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DKL Engineering, Inc.
Maintenance and Inspection - Converter
September 10, 2003
Corrosion and Scaling
Most maintenance and inspection of a converter can only be done during an extended shutdown where there is enough time to purge and cool down the plant to the point where the vessel can be opened up for entry.
Deteriorated, improperly installed, and/or insufficient thickness of thermal insulation and cladding could cause uneven temperatures across the converter. The may cause unexpected thermal stresses in the converter that may leak to damage.
The surface of insulation must be kept thoroughly sealed to prevent infiltration of water or circulation of air behind the insulation. This may lead to high rates of external corrosion which will lead to premature failure of the vessel.
An effective way of monitoring the effectiveness of thermal insulation is to take thermal images of the vessel during operation. These images will reveal ‘hot spots’ which indicate area where the insulation has failed. These areas must be repaired as soon as possible.
Whenever maintenance is done on the converter that required that insulation and cladding be removed, the insulation and cladding must be reinstalled to ‘as-new’ condition prior to restarting the plant.
Gas can escape a converter when a mechanical failure of a part of the converter results in a leak to the environment. Mechanical failures are generally a result of thermal stresses on the converter that cause welds or joints to fail. All gas leaks should be repaired as soon as possible.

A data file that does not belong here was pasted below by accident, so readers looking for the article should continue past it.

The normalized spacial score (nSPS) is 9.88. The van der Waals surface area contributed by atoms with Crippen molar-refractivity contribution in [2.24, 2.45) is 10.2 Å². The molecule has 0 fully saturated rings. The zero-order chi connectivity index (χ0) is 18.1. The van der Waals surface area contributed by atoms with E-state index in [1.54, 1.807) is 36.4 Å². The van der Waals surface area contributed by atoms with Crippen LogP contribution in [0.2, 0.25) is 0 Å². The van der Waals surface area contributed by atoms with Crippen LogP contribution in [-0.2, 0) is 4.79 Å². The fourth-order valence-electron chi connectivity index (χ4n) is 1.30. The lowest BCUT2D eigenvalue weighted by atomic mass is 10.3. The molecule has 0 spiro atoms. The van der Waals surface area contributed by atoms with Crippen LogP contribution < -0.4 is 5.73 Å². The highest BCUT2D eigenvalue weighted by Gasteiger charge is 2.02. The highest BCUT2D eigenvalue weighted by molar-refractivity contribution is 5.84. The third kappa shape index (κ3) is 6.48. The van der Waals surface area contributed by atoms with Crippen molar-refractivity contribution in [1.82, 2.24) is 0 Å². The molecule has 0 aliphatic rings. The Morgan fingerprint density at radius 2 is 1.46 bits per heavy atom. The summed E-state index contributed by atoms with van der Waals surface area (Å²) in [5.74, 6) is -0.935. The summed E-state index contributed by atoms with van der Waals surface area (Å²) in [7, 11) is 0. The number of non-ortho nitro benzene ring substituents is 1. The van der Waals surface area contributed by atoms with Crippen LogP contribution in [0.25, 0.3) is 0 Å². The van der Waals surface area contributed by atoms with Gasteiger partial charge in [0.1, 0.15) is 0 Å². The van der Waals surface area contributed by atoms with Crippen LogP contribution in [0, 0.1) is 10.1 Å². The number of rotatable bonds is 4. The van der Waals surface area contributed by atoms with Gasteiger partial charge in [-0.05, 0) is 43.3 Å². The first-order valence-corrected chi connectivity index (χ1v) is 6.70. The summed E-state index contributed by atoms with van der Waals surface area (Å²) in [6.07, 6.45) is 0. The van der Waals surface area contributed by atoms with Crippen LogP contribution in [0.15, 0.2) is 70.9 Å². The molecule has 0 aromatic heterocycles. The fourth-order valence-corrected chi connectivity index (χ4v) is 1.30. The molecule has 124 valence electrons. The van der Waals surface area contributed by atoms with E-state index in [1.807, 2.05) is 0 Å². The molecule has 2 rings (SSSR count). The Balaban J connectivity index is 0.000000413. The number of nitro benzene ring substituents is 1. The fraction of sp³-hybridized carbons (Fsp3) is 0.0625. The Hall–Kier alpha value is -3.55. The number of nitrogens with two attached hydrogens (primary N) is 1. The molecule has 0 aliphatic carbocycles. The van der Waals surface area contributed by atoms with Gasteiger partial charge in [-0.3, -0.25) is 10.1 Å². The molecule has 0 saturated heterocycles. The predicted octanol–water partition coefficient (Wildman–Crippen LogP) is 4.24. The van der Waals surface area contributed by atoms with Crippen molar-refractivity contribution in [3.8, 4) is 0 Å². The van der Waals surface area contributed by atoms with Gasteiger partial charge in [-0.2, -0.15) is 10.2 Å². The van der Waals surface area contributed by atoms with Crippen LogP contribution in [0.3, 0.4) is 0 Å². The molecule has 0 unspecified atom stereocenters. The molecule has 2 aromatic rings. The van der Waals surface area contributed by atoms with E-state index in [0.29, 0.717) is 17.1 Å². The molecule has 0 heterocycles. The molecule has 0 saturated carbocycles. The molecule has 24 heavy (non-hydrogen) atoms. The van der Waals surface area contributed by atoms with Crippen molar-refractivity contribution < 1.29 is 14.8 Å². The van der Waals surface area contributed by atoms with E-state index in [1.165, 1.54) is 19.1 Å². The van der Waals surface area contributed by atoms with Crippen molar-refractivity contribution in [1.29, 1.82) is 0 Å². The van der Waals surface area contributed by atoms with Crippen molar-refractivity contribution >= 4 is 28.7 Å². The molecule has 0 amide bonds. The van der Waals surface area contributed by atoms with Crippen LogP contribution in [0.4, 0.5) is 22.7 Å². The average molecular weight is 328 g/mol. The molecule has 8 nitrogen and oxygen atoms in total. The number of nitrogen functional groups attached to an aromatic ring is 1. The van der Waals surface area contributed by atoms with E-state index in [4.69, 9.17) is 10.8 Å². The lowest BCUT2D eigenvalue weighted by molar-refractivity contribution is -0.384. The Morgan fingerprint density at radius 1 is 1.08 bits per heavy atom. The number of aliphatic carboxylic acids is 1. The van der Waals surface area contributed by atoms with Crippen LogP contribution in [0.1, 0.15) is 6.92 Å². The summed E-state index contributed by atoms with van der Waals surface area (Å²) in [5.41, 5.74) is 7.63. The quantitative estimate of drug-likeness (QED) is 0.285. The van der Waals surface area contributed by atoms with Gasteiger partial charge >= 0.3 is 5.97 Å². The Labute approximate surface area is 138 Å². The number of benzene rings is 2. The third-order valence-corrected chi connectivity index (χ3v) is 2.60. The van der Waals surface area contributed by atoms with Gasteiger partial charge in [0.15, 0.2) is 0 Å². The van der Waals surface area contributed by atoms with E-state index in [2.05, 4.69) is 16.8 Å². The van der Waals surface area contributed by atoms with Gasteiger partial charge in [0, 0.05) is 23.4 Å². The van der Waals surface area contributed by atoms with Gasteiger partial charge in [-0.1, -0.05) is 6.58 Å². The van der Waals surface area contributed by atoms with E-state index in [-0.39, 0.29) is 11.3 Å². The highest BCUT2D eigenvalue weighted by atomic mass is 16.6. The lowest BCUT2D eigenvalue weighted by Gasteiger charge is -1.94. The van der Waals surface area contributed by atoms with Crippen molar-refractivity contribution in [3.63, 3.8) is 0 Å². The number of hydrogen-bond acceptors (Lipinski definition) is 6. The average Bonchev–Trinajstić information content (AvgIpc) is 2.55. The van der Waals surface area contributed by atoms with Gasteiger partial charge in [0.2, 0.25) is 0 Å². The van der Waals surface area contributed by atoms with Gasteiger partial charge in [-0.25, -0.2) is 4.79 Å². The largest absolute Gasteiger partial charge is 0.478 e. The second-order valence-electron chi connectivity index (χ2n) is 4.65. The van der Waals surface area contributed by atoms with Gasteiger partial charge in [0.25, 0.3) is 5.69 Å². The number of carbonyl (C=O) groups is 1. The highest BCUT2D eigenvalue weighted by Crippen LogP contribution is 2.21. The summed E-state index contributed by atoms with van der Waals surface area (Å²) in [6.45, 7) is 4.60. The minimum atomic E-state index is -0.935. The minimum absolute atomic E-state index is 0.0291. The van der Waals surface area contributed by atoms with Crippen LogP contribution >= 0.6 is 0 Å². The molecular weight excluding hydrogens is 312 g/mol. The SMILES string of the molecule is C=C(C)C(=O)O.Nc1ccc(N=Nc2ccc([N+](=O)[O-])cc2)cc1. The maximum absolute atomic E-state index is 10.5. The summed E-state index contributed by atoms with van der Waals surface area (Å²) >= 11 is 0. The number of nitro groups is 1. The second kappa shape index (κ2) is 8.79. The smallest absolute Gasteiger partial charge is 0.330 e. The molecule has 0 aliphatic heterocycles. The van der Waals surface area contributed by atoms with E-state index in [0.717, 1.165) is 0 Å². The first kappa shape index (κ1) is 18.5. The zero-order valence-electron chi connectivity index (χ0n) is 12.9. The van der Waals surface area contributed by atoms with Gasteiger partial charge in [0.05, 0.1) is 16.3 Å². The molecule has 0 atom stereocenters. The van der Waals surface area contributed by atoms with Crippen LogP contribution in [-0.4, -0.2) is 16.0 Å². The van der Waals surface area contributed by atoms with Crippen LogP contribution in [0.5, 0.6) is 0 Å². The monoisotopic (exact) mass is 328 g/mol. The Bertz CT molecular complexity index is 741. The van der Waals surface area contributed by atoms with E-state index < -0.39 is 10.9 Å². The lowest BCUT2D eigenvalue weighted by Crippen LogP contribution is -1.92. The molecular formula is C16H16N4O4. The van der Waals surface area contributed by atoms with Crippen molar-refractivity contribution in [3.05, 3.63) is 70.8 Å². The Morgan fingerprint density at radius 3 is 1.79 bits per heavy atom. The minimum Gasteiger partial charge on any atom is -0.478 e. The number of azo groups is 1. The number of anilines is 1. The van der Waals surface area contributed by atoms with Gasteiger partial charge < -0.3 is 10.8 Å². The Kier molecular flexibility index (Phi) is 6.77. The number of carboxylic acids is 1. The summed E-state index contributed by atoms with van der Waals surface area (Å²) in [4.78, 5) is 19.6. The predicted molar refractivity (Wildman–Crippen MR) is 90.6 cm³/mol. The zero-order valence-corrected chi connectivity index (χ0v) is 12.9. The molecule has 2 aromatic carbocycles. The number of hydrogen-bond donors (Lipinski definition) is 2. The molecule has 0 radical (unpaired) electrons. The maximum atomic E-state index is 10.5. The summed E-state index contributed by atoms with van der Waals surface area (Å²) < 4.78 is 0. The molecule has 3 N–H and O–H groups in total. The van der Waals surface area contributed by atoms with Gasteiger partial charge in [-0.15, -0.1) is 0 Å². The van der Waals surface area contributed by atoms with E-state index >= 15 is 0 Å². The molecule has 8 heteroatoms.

Locating the exact point of the gas leak will be a problem since the gas may have travel under the insulation and cladding prior to emerging at the ‘leak point’. Insulation and cladding must be removed until the source of the leak is found. The most likely location of the leaks is in and around gas nozzles which are areas under a lot of stress due to thermal stresses and forces from the ducting and nozzles.
Repair of the leak must be done during a plant shutdown since it will not be possible to weld in the area due to the escaping gas. Prior to repairing the leak, the cause of the leak should be investigated to determine the probable cause(s). The repair should not only seal the leak but also address the cause so the leak will not re-occur.
After any maintenance inside the converter all dirt, dust, scale, etc. must be swept up and vacuumed from the inside of the converter. Any loose material inside the converter may be picked up by the gas and carried into the catalyst bed where it will contribute to premature pressure increases across the catalyst.
Catalyst support screens must also be clean and be free of dirt and scale.
There have been a few instances of excessive scaling of 304 SS reported in metallurgical plant operations. The exact mechanism of scale formation is not known but it is suspected that high operating temperature, high sulphur dioxide concentrations, present of nitric oxides play some role in the scaling phenomenon.
During the annual shutdown, the converter should be inspected for excessive scaling and corrosion. Thickness measurements should be taken at key locations on the shell, floor, roof and division plates so the progress of any scaling and corrosion can be monitored.
Any scale found should be sampled and analysed to determine the type of scaling or corrosion that is occurring.